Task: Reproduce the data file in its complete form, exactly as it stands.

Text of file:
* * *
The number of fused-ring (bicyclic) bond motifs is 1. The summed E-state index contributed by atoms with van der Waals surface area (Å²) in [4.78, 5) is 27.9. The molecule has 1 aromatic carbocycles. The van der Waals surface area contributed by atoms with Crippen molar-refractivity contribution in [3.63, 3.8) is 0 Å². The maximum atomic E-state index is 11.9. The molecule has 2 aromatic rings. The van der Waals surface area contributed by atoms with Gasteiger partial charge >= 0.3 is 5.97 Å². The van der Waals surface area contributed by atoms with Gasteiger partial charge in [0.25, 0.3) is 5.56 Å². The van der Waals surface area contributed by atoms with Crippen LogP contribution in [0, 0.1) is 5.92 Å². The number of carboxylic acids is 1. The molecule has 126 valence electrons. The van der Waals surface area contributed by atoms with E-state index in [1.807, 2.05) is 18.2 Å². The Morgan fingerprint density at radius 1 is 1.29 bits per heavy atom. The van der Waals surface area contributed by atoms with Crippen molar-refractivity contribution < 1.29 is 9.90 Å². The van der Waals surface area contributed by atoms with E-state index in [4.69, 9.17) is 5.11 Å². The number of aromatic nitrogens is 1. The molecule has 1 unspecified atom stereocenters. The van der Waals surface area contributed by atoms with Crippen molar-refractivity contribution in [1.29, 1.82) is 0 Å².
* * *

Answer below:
The number of fused-ring (bicyclic) bond motifs is 1. The summed E-state index contributed by atoms with van der Waals surface area (Å²) in [4.78, 5) is 27.9. The molecule has 1 aromatic carbocycles. The van der Waals surface area contributed by atoms with Crippen molar-refractivity contribution in [3.63, 3.8) is 0 Å². The maximum atomic E-state index is 11.9. The molecule has 2 aromatic rings. The van der Waals surface area contributed by atoms with Gasteiger partial charge >= 0.3 is 5.97 Å². The van der Waals surface area contributed by atoms with Gasteiger partial charge in [0.25, 0.3) is 5.56 Å². The van der Waals surface area contributed by atoms with Crippen LogP contribution in [0, 0.1) is 5.92 Å². The number of carboxylic acids is 1. The molecule has 126 valence electrons. The van der Waals surface area contributed by atoms with E-state index in [1.807, 2.05) is 18.2 Å². The Morgan fingerprint density at radius 1 is 1.29 bits per heavy atom. The van der Waals surface area contributed by atoms with Crippen molar-refractivity contribution < 1.29 is 9.90 Å². The van der Waals surface area contributed by atoms with E-state index in [4.69, 9.17) is 5.11 Å². The number of aromatic nitrogens is 1. The molecule has 1 unspecified atom stereocenters. The van der Waals surface area contributed by atoms with Crippen molar-refractivity contribution in [1.29, 1.82) is 0 Å².